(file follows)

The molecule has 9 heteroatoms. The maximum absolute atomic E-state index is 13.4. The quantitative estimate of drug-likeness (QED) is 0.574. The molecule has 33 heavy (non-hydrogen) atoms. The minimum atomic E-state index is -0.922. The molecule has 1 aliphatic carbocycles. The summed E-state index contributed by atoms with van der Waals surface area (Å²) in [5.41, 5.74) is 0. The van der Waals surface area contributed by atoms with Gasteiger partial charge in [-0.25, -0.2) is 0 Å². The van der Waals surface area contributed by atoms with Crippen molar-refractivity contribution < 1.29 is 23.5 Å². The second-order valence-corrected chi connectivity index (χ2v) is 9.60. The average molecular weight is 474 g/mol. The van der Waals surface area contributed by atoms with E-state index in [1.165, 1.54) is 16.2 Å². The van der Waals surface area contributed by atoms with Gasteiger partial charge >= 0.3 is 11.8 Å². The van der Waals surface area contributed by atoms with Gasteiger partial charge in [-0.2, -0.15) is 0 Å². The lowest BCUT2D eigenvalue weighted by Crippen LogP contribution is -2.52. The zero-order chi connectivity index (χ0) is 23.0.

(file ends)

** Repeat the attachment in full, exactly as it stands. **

The molecule has 9 heteroatoms. The maximum absolute atomic E-state index is 13.4. The quantitative estimate of drug-likeness (QED) is 0.574. The molecule has 33 heavy (non-hydrogen) atoms. The minimum atomic E-state index is -0.922. The molecule has 1 aliphatic carbocycles. The summed E-state index contributed by atoms with van der Waals surface area (Å²) in [5.41, 5.74) is 0. The van der Waals surface area contributed by atoms with Gasteiger partial charge in [-0.25, -0.2) is 0 Å². The van der Waals surface area contributed by atoms with Crippen molar-refractivity contribution < 1.29 is 23.5 Å². The second-order valence-corrected chi connectivity index (χ2v) is 9.60. The average molecular weight is 474 g/mol. The van der Waals surface area contributed by atoms with E-state index in [1.165, 1.54) is 16.2 Å². The van der Waals surface area contributed by atoms with Gasteiger partial charge >= 0.3 is 11.8 Å². The van der Waals surface area contributed by atoms with Gasteiger partial charge in [-0.2, -0.15) is 0 Å². The lowest BCUT2D eigenvalue weighted by Crippen LogP contribution is -2.52. The zero-order chi connectivity index (χ0) is 23.0.